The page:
This paper will review an acute onset of mental confusion associated with hallucinations secondary to vigorous administration of topical Caladryl lotion and Benadryl spray in an 8-year-old boy with chickenpox. The article discusses the toxicity of both oral and topical diphenhydramine use, along with the differentiation of varicella encephalitis from diphenhydramine toxicity. Delirium can be described as an acute clouding of consciousness associated with visual and tactile hallucinations, disorientation, and misperceptions. In a child who is already suffering from an infectious illness, encephalitis must be high on the list of the physician's differential diagnosis. The physician, however, must never overlook ingestions, even from topical, over-the-counter medications. The case described illustrates this point. Although this appears to be the fourth case report on this subject, the diagnosis was partially obscured by the fact that the local pharmacist could not find any documented cases despite a computer search of diphenhydramine toxicity at the time of admission and the report of only one or two cases by the Parke-Davis pharmacist.

  5. Preliminary pediatric clinical evaluation of the oral probiotic Streptococcus salivarius K12 in preventing recurrent pharyngitis and/or tonsillitis caused by Streptococcus pyogenes and recurrent acute otitis media

    PubMed Central

    Di Pierro, Francesco; Donato, Guido; Fomia, Federico; Adami, Teresa; Careddu, Domenico; Cassandro, Claudia; Albera, Roberto

    2012-01-01

    Background The oral probiotic Streptococcus salivarius K12 has been shown clearly to antagonize the growth of Streptococcus pyogenes, the most important bacterial cause of pharyngeal infections in humans, by releasing two bacteriocins named salivaricin A2 and salivaricin B. Unpublished observations indicate that it can also antagonize the growth of other bacteria involved in acute otitis media. Because of its ability to colonize the oral cavity and its safety profile, we have tested its efficacy in reducing the incidence of streptococcal pharyngitis and/or tonsillitis and episodes of acute otitis media. Methods We enrolled 82 children, including 65 with and 17 without a recent diagnosis of recurrent oral streptococcal pathology. Of those with recurrent pathology, 45 were treated daily for 90 days with an oral slow-release tablet containing five billion colony-forming units of S. salivarius K12 (Bactoblis®), and the remaining 20 served as an untreated control group. The 17 children without a recent diagnosis of recurrent oral pathology were used as an additional control group. After 90 days of treatment, a 6-month follow-up period without treatment was included to evaluate a possible persistent protective role for the previously administered product. Results The 41 children who completed the 90-day course of Bactoblis showed a reduction in their episodes of streptococcal pharyngeal infection (about 90%) and/or acute otitis media (about 40%), calculated by comparing infection rates in the previous year. The 90-day treatment also reduced the reported incidence of pharyngeal and ear infections by about 65% in the 6-month follow-up period during which the product was not administered. Subjects tolerated the product well, with no side effects or dropouts reported. Conclusion Prophylactic administration of S. salivarius K12 to children with a history of recurrent oral streptococcal pathology reduced episodes of streptococcal pharyngeal infections and/or tonsillitis as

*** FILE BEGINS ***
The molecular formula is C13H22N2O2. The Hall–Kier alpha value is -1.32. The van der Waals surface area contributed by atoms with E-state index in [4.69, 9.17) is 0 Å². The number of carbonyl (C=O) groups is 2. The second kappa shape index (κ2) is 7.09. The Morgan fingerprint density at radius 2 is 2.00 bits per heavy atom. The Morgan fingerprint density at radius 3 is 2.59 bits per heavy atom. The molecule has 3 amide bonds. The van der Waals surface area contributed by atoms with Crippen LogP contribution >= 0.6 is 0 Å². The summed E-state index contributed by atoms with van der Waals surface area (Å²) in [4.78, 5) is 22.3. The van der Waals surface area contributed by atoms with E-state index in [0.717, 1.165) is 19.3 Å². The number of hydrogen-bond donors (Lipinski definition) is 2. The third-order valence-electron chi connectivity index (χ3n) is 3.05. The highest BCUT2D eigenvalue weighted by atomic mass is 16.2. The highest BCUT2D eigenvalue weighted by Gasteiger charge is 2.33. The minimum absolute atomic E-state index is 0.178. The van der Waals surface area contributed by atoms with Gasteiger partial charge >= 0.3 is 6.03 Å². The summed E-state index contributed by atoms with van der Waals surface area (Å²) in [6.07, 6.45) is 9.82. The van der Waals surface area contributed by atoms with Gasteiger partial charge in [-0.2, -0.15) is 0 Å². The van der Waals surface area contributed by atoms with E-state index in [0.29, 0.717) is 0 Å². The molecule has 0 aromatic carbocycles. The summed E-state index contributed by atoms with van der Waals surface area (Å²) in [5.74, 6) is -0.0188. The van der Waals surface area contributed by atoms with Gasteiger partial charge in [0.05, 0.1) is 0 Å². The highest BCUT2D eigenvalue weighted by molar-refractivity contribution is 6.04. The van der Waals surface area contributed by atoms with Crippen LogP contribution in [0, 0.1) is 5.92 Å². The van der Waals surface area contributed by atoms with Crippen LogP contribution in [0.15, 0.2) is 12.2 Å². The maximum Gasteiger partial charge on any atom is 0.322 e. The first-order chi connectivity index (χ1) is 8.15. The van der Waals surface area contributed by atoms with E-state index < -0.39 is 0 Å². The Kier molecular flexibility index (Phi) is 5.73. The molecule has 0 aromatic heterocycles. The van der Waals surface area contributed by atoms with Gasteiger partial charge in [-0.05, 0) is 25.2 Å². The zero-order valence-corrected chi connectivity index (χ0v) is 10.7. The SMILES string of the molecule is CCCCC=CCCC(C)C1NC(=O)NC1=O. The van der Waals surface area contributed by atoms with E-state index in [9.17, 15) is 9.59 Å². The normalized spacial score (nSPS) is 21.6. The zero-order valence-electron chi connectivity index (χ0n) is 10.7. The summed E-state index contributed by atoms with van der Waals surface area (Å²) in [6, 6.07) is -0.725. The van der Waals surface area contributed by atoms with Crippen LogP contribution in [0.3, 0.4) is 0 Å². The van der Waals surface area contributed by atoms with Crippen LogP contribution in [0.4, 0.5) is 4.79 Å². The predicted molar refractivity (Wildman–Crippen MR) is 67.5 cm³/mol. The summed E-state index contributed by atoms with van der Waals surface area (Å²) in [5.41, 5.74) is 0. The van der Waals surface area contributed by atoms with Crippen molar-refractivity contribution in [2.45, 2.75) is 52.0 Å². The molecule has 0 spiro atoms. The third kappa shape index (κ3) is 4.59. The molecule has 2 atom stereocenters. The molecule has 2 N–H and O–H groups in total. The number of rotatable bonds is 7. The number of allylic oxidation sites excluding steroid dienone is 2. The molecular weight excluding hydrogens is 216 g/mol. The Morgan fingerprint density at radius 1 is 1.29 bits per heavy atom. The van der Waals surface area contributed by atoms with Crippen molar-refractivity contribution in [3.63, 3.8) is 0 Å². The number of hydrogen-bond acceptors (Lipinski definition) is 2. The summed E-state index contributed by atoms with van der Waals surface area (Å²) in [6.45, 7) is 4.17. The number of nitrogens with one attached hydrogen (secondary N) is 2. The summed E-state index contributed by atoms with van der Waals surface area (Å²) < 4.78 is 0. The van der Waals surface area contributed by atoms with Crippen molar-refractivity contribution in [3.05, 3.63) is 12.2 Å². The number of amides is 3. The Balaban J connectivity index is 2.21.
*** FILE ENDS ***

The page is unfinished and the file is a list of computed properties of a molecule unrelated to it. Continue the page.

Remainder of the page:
6. Toxic neuropathies.

    PubMed

    Misra, Usha Kant; Kalita, Jayantee

    2009-01-01

    Toxic neuropathies generally result in length dependent axonal neuropathy with the exception of diphtheria and a few toxic neuropathies. In spite of occurrence of diphtheria in India there is paucity of published reports on diphtheritic neuropathy. Arsenic neuropathy commonly occurs in Bengal and Bangladesh because of ground water contamination whereas in Punjab it is due to contamination of opium. Lead neuropathy is rare and has been reported in battery workers and silver refining workers. It produces motor neuropathy resulting in foot drop and wrist drop. Organophosphates are used as pesticides, industrial chemicals and food adulterant. Certain organophosphates such as triorthocresyl phosphate used for or oil adulteration inhibit neurotoxic esterase and result in a delayed type of axonal neuropathy. Alcohol related neuropathy is a controversial issue whether it is due to alcohol related toxicity or due to nutritional deficiencies. Indian studies have revealed that neuropathy occurs both in alcoholic and nonalcoholic cirrhosis. Hexane neuropathy is reported in screen printers and these cases highlight the need for better preventive and occupational measures. Iatrogenic toxic neuropathies have been reported with cisplatin and vincristine. Because of geographical, occupational and health related conditions toxic neuropathies are likely to be more common than reported and greater awareness is needed.

  7. Anticancer oral therapy: emerging related issues.

    PubMed

    Banna, Giuseppe Luigi; Collovà, Elena; Gebbia, Vittorio; Lipari, Helga; Giuffrida, Pietro; Cavallaro, Sebastiano; Condorelli, Rosaria; Buscarino, Calogero; Tralongo, Paolo; Ferraù, Francesco

    2010-12-01